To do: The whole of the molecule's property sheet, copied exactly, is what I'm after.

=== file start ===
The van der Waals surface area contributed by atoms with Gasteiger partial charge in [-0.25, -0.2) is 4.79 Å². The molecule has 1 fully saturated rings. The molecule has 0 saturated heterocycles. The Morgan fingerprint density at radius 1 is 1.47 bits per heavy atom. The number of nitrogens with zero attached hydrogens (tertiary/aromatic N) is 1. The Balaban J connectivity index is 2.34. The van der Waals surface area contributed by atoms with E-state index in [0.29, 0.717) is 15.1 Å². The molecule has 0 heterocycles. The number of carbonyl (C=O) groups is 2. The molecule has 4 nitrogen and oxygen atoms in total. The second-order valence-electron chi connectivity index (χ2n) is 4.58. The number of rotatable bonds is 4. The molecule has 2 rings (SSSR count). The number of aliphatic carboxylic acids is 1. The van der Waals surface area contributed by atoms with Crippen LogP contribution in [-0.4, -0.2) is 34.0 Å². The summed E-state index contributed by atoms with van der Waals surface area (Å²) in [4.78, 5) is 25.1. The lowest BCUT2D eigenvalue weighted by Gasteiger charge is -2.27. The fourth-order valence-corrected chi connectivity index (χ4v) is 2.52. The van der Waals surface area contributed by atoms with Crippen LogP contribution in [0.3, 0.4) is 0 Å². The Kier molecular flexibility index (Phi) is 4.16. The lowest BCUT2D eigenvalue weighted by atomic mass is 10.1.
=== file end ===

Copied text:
The van der Waals surface area contributed by atoms with Gasteiger partial charge in [-0.25, -0.2) is 4.79 Å². The molecule has 1 fully saturated rings. The molecule has 0 saturated heterocycles. The Morgan fingerprint density at radius 1 is 1.47 bits per heavy atom. The number of nitrogens with zero attached hydrogens (tertiary/aromatic N) is 1. The Balaban J connectivity index is 2.34. The van der Waals surface area contributed by atoms with E-state index in [0.29, 0.717) is 15.1 Å². The molecule has 0 heterocycles. The number of carbonyl (C=O) groups is 2. The molecule has 4 nitrogen and oxygen atoms in total. The second-order valence-electron chi connectivity index (χ2n) is 4.58. The number of rotatable bonds is 4. The molecule has 2 rings (SSSR count). The number of aliphatic carboxylic acids is 1. The van der Waals surface area contributed by atoms with Crippen LogP contribution in [-0.4, -0.2) is 34.0 Å². The summed E-state index contributed by atoms with van der Waals surface area (Å²) in [4.78, 5) is 25.1. The lowest BCUT2D eigenvalue weighted by Gasteiger charge is -2.27. The fourth-order valence-corrected chi connectivity index (χ4v) is 2.52. The van der Waals surface area contributed by atoms with Crippen LogP contribution in [0.3, 0.4) is 0 Å². The Kier molecular flexibility index (Phi) is 4.16. The lowest BCUT2D eigenvalue weighted by atomic mass is 10.1.